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Speech by Dr. Barham Sahlih (January 2003)

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Speech presented by Dr Barham Salih Prime Minister, Kurdistan Regional Government - Iraq to The Socialist International (SI) Council, Rome, January 20th, 2003

Dear Comrades and Friends,

I come to you from Iraqi Kurdistan - bringing you greetings from the Kurdish leadership - and a message from our people who hope for your support and solidarity in the struggle for democracy and liberation.

It is profoundly symbolic that we are meeting here in Rome. As the world watches the gathering storm around Iraq, there is no better place to meet than in this city, so laden with history, to reflect on the imperative of freedom and liberation from fascism and dictatorship.

For it was on June 4, 1944, that this city was liberated by Allied troops. Two days later, on June 6, 1944, the liberation of France began.

The enemy then, as now, was an aggressive, racist ideology that brought the world nothing but suffering and pain. Back in 1944, socialists, democrats and other people of good conscience stood shoulder to shoulder against Fascism. Some of those who opposed Fascism went on to become remarkable Socialist leaders in their own countries, to promote just societies. Let us recall with honor the names of Francesco De Martino, Willy Brandt, Pierre Mendès-France, Clement Attlee, Francois Mitterand and Andreas Papandreou.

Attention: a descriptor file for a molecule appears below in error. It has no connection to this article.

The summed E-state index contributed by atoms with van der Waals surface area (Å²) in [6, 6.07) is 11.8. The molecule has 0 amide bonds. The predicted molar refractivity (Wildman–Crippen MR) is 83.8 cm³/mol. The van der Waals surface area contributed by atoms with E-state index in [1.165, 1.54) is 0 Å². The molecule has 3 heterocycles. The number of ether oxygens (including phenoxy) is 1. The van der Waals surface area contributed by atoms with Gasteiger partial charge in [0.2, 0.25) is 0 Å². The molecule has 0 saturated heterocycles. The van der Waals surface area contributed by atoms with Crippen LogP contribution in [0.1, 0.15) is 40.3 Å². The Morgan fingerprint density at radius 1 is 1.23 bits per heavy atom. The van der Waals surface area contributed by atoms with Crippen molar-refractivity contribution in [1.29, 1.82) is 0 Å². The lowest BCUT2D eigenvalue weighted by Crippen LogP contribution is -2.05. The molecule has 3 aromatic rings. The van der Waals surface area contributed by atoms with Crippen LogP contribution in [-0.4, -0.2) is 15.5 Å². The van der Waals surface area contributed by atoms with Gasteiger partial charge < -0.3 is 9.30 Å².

For Iraqis, our D-Day is at hand. As we watch the military preparations and the game of cat and mouse which the dishonest dictatorship in Baghdad is playing with the UN inspectors, we sense, and we hope, that deliverance is near. The anticipation and nervousness that must have been felt in Rome nearly 60 years ago is today palpable in Iraq, both in Iraqi Kurdistan, the Free Iraq that was liberated in 1991, and in the areas still under the control of the Ba'athist regime.

In my office in Suleimani, I meet almost every day some traveler who has come from Baghdad, and other parts of Iraq. Without exception they tell me of the continued suffering inflicted by the Iraqi regime, of the fearful hope secretly nurtured by so many enslaved Iraqis for a free life, for a country where they can think without fear and speak without retribution.

Today, I stand before you not only as a representative of the Kurdish people in Iraq, but also as a messenger for the oppressed peoples of Iraq.

My Iraqi compatriots, of all backgrounds and religions, Shi'a Arab, Sunni Arab, Turkomen or Assyrian, Muslims, Christians or Yezidis have been united by what they have endured at the hands of the Baath dictatorship. The overthrow of a racist regime that used chemical weapons against the Kurds and that wasted a nation's natural resources on war rather than schools, the reform of colonialism's most disastrous legacy, the state of Iraq— these are goals worthy of the support of every Social Democrat.